King Edward VIII invites Hitler to Britain.
With Wallis as his consort and the idea of abdication circumvented, King Edward VIII is delighted with Chamberlain’s peace accord with the Third Reich. Despite the misgivings of some members of Parliament, he asks Hitler to come to Britain to cement their friendship. SB, head of the Section, a secret-service division, is wary of Hitler and sends undercover agent Marcus Mount to Berlin to learn if the Führer is cozying up to Stalin in preparation for war against England. Mount and his contact, a German spying for the Brits, soon draw the attention of Major Andreas Valk, who has them tailed. The plot finds time for the slapstick collapse of a living-room chair and the attempts to replace it; quality time with Inge and Olga, two good-natured whores working out of the Toledo Club; introductions to a pair of mid-level German agents who go rogue and have to be called off by higher-ups; and much opening and closing of curtains to signal when it’s OK to meet. Valk and his two renegade underlings are sent to London to oversee safety measures for Hitler’s visit and embarrass the Crown by gathering proof of a cabinet minister’s dalliance with a married lady. They do, but not before a German spymaster’s wife avenges her husband’s dalliances by tearing up the Toledo. There’ll be more tailing, murders engineered to look like accidents, suggestions of an attempt on Hitler’s life that feature a book depository and a grassy knoll and, finally, a submarine ride to safety for some lucky souls.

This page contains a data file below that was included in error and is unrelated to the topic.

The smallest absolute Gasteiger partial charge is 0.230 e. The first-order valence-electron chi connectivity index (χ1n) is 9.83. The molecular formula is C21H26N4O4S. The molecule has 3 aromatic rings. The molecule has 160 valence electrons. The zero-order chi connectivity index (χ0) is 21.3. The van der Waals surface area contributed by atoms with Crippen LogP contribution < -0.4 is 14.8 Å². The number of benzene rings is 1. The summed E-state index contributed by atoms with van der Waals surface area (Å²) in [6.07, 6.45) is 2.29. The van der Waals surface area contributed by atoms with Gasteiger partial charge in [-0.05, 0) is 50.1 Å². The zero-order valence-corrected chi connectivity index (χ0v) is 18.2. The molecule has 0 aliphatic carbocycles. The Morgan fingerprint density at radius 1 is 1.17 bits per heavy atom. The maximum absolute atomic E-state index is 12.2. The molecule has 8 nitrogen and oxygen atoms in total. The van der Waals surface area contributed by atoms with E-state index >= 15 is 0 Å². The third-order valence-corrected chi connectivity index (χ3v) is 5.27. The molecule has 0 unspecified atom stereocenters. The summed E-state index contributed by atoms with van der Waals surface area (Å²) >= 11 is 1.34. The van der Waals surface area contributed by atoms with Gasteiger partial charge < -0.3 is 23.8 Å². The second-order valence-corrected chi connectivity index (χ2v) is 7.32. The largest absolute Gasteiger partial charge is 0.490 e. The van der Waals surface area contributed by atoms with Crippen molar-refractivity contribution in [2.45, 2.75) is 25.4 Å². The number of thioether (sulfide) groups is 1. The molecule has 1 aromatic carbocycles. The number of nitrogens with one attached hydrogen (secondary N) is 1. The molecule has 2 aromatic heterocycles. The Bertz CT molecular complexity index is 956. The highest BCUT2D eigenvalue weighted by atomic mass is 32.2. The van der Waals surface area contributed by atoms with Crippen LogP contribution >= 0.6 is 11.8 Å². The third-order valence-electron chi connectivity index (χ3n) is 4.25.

James, who can out-mean the noir-est of the bunch (the Harpur & Iles series), turns puckish here. He has a field day with the psychology of spycraft, from refusing to give a direct answer to a simple question to tailing one’s shadow to turning second-guessing into an art form.